800 ± 90
Uracil
[Scheme 9]
1600 ± 300
Ammelide
[Scheme 10]
>100
Melamine
[Scheme 11]
>400
4-Iodophenylboronic acid
[Scheme 12]
5000 ± 1000
Barbaturic acid
[Scheme 13]
>8000
Barbitone
[Scheme 14]
>8000
Tetrabromoterephthalic acid
[Scheme 15]
>8000
GTP
[Scheme 16]
>8000
†Mean ± standard deviation (n = 3).
‡The sample contains trace contamination with ammeline.

The structure with 2-hydroxyatrazine diffracted to a nominal resolution of 1.65 Å; it belongs to the same space group (P21) and has the same fold and closed form as the other structures that we have determined. This structure was obtained prior to the SPR data and used the aforementioned 2-hydroxyatrazine-contaminated sample of atrazine for co-crystallization. Modelling atrazine into the structure resulted in distinct negative difference density at the Cl atom, which was alleviated completely upon replacement with 2-hydroxy­atrazine. The occupancy of the binding site is thus suggested to be effectively entirely 2-hydroxyatrazine, which agrees with the affinity data presented. The crystallography results thus verify the SPR results: a contaminant found in low abundance (about 5% of the total compound sample, but ∼700-fold more tightly binding) is the entity that is found bound in the structure. The same residues contribute to the binding of 2-hydroxyatrazine as to the binding of guanine in the binding site: Asn220, Glu165 and Ser97, with the ring packed on either side by Tyr45 and Trp194. 2-Hydroxyatrazine does not fit as well into the binding site as guanine and has some steric clashes on the side with the isopropyl moiety (see Fig. 3[link]). It has well defined density except around the isopropyl moiety, which shows close contacts with Asn218 (2.4–3.2 Å depending on the atom and the chain) and with Asn220 (3.0–3.2 Å to the N atom of the side chain). The Asn218 residue has weaker density and can be found in multiple conformations. The ethyl moiety on the other side fits the density much better and generally does not make extensive clashes with the protein residues (3.1–3.2 Å from the O atom of the Asn220 side chain). The N atoms of 2-hydroxyatrazine are well within hydrogen-bonding distances of Asn220, Glu165 and Ser97 and the hydroxyl moiety makes a bond (2.9 Å on average) to the backbone N atom of Phe98, analogous to the carbonyl of guanine.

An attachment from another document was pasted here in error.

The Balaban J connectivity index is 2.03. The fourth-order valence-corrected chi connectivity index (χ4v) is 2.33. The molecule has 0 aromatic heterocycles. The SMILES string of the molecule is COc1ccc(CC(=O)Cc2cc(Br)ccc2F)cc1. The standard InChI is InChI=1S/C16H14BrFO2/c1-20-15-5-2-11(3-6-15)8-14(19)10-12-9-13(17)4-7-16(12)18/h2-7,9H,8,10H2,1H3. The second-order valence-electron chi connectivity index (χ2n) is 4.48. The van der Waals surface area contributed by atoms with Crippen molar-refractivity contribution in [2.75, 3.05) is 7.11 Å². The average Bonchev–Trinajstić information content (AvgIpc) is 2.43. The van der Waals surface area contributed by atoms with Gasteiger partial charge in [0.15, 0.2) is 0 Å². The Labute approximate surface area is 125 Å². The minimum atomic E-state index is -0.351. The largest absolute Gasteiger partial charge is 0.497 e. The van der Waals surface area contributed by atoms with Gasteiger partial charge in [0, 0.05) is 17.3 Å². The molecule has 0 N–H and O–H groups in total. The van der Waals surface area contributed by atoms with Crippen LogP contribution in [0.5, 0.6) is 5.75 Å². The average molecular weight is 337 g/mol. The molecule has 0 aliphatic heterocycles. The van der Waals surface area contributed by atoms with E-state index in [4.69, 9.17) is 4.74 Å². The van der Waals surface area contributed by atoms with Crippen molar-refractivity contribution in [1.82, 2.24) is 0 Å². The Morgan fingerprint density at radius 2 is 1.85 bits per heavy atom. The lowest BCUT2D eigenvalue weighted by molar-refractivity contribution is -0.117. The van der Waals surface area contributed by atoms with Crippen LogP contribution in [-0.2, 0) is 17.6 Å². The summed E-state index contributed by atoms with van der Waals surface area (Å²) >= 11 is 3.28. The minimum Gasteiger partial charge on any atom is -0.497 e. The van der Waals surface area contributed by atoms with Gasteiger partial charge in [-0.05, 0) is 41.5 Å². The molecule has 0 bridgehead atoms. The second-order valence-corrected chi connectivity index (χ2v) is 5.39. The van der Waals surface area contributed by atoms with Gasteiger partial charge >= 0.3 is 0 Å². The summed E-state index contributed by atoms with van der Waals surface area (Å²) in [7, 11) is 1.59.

[Figure 3]
Figure 3
An enlarged image of 2-hydroxyatrazine in the binding site. The difference map (mFoDFc) is set to 3σ and the compound has good density, with the exception of the isopropyl group, which can be found in more than one orientation but has clashes with the protein (for example Asn218) in all possible orientations. The same residues that make hydrogen bonds to guanine make very similar interactions with the 2-hydroxyatrazine heteroatoms and the compound is sandwiched between Tyr45 and Trp194 in a similar fashion to guanine. C atoms are in cyan, O atoms are in red and N atoms are in dark blue.

4. Discussion

We have expressed, purified, crystallized and determined the structure of AtzT using SAD phasing from an ethylmercury derivative. We found strong density in the binding site of AtzT that represented a small aromatic compound and have determined by mass spectrometry that this small molecule is very likely to be guanine. Additionally, we have run SPR against a bank of small-molecule compounds of similar size and guanine is the tightest-binding compound tested, binding with a KD of around 110 nM. We have also determined the structure of AtzT bound to 2-hydroxyatrazine and shown that the binding affinity of this substrate for AtzT is 2.2 µM, which is significantly (>600 fold) tighter than atrazine at ∼1.5 mM.